Co-Contributors: M Clarke, A Aventin, L McDaid, C Bonell, A Fletcher, J White, H Young, R Hunter, L Maguire, C McDowell, H Reed
The need for gender-sensitive interventions, and especially the need to include teenage boys to reduce rates of teenage pregnancy has been highlighted as a global health need by the World Health Organisation and recommended in systematic reviews. The proposed study will provide a robust evaluation of the effectiveness of a gender-sensitive intervention especially targeting boys. This study follows a NIHR-funded feasibility trial which satisfied all criteria to progress to a full The analysis trial.
The Intervention: ‘If I were Jack’ is an evidence-based, theory-informed, user endorsed intervention which has been collaboratively developed in the UK by a team of researchers, statutory stakeholders, Relationships and Sexuality Education (RSE) experts, pupils and teachers over the past six years. It is a teacher facilitated 4-week RSE Programme, designed to be delivered to pupils aged 14-15 years. Building implementation capacity has been key to its success to-date and, if found to be effective, can be rolled out in schools across the UK through statutory and non-statutory providers.
Design and Methods:
Stage one is an intervention refinement deemed necessary as an outcome of 1) Feasibility trial which occurred in Northern Ireland (NI), and 2) Transferability study to test intervention acceptability in the other countries of the UK. Primary refinements are the production of an ‘English version’ of the interactive video drama using English actors to enhance cultural identification in England/Wales, an updated NI/Scotland version, and minor adjustments to classroom materials. These refinements will be assessed against progression (stop/go) criteria before progressing to Stage two.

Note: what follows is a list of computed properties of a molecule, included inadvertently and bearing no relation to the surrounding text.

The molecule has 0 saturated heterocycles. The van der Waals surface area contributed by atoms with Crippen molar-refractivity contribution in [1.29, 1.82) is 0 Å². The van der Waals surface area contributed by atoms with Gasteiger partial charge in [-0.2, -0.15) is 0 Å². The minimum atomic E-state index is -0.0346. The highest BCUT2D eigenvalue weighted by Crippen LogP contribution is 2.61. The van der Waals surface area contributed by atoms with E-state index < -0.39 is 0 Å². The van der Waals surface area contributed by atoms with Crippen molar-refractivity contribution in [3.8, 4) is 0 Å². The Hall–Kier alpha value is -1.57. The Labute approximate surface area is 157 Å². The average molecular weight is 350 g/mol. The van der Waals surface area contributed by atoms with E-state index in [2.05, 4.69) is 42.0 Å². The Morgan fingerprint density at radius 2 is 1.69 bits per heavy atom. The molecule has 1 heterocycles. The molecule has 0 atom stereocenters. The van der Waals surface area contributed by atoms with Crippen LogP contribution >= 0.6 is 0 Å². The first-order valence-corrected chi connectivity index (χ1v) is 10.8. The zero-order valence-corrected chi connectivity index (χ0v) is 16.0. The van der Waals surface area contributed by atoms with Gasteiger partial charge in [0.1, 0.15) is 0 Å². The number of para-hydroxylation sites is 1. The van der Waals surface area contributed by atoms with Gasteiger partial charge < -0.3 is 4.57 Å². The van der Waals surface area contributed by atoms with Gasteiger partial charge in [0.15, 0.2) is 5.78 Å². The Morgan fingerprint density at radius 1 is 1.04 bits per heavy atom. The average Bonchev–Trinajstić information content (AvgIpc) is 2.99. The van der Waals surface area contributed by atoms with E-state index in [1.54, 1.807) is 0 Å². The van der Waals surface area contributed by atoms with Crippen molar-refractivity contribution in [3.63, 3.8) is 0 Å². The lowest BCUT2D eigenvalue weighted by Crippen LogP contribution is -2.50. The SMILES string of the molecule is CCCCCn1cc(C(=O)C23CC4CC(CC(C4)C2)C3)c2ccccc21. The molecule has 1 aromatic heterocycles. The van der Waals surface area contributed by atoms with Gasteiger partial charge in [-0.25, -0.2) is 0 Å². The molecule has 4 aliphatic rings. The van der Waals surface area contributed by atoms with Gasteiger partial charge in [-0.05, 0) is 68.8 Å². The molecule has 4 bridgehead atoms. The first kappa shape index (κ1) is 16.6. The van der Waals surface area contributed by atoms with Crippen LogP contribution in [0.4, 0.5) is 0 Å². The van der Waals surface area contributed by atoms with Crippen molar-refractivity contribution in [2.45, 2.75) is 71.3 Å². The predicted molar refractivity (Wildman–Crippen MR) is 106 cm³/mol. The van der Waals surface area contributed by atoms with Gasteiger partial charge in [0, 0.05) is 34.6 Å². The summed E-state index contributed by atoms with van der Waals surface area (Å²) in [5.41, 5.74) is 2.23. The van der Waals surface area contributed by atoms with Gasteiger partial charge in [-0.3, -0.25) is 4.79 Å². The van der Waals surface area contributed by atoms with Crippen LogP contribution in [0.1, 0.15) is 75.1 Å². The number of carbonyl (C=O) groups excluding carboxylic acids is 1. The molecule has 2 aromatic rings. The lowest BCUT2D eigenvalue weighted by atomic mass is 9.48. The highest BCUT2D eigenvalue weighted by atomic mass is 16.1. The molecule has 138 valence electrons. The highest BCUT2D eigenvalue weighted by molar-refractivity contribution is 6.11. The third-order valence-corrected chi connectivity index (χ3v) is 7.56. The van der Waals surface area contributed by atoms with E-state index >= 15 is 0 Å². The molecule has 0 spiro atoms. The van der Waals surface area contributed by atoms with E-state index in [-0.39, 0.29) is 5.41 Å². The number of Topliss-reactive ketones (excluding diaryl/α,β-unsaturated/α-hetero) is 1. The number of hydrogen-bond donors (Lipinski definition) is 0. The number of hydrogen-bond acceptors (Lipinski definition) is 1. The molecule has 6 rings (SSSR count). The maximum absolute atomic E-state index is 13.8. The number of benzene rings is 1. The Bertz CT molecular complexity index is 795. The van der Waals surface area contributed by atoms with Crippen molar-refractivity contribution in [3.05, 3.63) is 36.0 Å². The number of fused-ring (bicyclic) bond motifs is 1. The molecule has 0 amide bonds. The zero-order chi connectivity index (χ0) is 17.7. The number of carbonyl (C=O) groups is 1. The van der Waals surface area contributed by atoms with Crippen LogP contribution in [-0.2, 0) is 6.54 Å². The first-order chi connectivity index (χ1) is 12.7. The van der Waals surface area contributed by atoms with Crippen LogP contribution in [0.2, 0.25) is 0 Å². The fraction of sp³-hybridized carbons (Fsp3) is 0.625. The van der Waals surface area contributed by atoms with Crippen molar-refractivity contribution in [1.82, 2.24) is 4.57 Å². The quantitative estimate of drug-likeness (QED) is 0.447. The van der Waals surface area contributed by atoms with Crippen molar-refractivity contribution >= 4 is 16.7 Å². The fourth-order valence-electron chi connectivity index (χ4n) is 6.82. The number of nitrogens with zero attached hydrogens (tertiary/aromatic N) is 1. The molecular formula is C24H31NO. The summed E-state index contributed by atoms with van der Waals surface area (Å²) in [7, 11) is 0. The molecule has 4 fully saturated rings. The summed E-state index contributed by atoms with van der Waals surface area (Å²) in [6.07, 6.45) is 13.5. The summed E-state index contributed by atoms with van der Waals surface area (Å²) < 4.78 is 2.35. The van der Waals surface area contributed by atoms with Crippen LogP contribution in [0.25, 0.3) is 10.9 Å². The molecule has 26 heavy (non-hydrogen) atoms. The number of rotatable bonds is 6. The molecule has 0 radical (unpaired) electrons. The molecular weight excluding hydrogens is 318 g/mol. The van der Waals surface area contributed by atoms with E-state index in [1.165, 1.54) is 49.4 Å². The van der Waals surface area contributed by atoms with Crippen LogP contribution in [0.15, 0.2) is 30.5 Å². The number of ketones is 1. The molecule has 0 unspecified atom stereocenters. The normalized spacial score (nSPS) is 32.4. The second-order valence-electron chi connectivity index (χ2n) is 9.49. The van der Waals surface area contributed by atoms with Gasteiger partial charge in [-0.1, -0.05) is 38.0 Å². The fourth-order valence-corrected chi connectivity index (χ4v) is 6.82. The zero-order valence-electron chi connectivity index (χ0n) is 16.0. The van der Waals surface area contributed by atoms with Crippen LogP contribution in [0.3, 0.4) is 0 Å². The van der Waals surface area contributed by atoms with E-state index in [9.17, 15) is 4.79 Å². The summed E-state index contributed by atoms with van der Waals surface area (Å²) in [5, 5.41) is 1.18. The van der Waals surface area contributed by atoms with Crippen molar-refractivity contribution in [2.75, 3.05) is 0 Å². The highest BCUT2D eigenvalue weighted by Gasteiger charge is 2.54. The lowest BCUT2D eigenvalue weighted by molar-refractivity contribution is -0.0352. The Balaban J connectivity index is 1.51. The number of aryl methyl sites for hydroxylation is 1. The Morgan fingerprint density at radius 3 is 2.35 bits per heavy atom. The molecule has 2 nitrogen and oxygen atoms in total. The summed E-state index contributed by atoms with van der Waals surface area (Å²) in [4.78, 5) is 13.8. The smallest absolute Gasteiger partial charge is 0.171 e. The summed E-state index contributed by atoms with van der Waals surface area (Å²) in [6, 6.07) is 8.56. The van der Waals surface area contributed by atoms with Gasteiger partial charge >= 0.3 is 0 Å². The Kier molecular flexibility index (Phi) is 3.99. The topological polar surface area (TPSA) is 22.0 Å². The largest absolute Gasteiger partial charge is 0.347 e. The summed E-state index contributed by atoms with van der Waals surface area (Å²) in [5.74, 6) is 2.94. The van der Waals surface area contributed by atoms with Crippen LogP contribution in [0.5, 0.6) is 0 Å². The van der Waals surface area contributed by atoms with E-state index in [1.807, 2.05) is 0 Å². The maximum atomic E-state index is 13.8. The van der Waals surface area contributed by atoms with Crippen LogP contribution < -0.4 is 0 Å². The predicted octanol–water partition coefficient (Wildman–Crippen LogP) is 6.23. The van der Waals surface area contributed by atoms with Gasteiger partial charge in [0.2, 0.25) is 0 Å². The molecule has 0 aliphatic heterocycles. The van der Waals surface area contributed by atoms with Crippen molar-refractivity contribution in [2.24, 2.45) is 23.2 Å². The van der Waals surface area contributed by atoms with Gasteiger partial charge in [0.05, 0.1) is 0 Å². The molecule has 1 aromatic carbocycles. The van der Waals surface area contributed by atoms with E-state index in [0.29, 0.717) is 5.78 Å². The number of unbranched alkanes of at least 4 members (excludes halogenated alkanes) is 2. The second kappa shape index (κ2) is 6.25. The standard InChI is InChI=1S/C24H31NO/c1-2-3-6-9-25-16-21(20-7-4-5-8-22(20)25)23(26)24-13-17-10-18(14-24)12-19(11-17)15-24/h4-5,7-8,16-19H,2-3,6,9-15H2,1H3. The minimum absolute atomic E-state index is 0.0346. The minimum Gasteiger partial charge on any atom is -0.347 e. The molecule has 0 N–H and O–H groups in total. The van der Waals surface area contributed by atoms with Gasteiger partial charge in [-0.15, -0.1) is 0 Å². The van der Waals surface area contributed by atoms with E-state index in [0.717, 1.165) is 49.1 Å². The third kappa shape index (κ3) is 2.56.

Stage two involves a cluster RCT in post-primary schools across the UK with embedded process and health economic evaluations. Schools are the unit of randomisation. The primary outcome measure is avoidance of unprotected sex, which is a well-established primary proximate behavioural determinant of teenage pregnancy and represents a commonly measured behavioural outcome in studies examining the impact of RSE on teenage pregnancy [15,17]. We aim to detect a 50% reduction in the incidence of unprotected sex by 15 years of age (from expected rate of 2.8% to 1.4%). To have 80% power to detect a between-group difference of 1.4% at the 12-14 month follow-up, at a 2-sided 5% significance level, assuming an ICC of 0.01 and allowing for attrition, will require 66 schools (33 per arm). Participants across the countries will be pupils with a mean age 14 years at baseline with follow-up data collection 12-14 month post-intervention, prior to potentially leaving school. Secondary outcomes measures are impacts on knowledge, attitudes, skills and intentions to avoid teenage pregnancy, as well as on additional behavioural outcomes of engagement in sexual intercourse, contraception use, and sexually transmitted infections. The analysis will be on an intention to treat basis.
Expected outcomes: A robust evaluation of a gender-sensitive intervention.
For further information about the JACK Trial, please contact Dr Honor Young on email@example.com or 02922 510085